We have become so attached to mobile communication devices that you could almost swear they grow from our heads. It would require surgery to detach some of us from them. Losing a cell phone is like losing an ear, and it causes almost as much panic.
The only barrier between you and whoever you are trying to get hold of is the availability of a signal. This results in some interesting commutes, if you are unlucky enough to be sitting near a person who cannot postpone a highly personal conversation long enough to get to a more private place, like home.
The subway train that I take to work every morning runs above ground on elevated tracks for the first several stops. One morning, my commuting experience was enhanced by a woman who had a pressing need to hold a loud long-distance fight with her boyfriend. She was a fat, skanky-looking, fortyish woman with shoulder-length dirty blonde hair that looked like it was afraid to be touched by a comb. She was wearing a denim jacket over a skimpy red tank top and a pair of very tight jeans that showcased her overflowing middle. A trim elderly woman in a blue polyester pantsuit was sitting next to her, trying to read from a Bible. The woman on the phone was paying no mind to her fellow travelers, who were hearing every word she was braying all over the train.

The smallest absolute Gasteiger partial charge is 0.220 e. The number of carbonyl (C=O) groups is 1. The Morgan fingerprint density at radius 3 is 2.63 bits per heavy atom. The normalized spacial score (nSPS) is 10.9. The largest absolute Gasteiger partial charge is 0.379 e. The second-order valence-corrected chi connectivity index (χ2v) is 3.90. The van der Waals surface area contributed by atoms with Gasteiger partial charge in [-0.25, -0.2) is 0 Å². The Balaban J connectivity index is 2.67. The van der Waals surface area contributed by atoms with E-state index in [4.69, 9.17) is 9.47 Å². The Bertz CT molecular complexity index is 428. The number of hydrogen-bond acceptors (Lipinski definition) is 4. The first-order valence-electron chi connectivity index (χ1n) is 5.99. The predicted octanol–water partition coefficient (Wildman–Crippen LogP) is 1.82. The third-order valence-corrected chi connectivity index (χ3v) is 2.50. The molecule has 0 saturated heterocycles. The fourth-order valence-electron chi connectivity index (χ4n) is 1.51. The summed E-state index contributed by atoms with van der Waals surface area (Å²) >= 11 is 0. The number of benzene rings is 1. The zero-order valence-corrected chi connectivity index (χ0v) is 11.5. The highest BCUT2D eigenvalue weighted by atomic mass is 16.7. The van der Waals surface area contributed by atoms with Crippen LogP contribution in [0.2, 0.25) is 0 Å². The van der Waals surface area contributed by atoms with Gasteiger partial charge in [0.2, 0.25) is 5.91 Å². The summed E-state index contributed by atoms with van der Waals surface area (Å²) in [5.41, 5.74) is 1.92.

“It’s me, you motherfucker!” said the cell phone woman, who could be clearly heard over the chugging and clanging noises of the train. The woman with the Bible looked up briefly and visibly flinched.
“I meant it,” the fat woman said. “I want you out of my house now. I’ve had it with your shit! (pause) Who you callin’ a bitch, you cocksucker! (pause) Because you hit on my grandmother, you fuckin’ pervert! (pause) What do you mean, she hit on you? She’s eighty years old, for fuck’s sake! (pause) Ohhhh! Hold on! What are you saying, she’s hotter than I am! You’ve been damned satisfied these last three months with me!”
I was finally released from my role as an unwilling eavesdropper when the train went underground and she lost her signal. By that time I knew more about her life than I knew about some of my friends.
“Shit!” the woman said as her phone went dead. She shoved it back into her purse, folded her arms and sat back against the train window.
The Bible-reading woman got off at the next stop. As she did so, she turned to the woman, handed her the Bible and said, “Take this, Dear. You need it more than I do.”
I would love to tell you more, but my cell phone is ringing.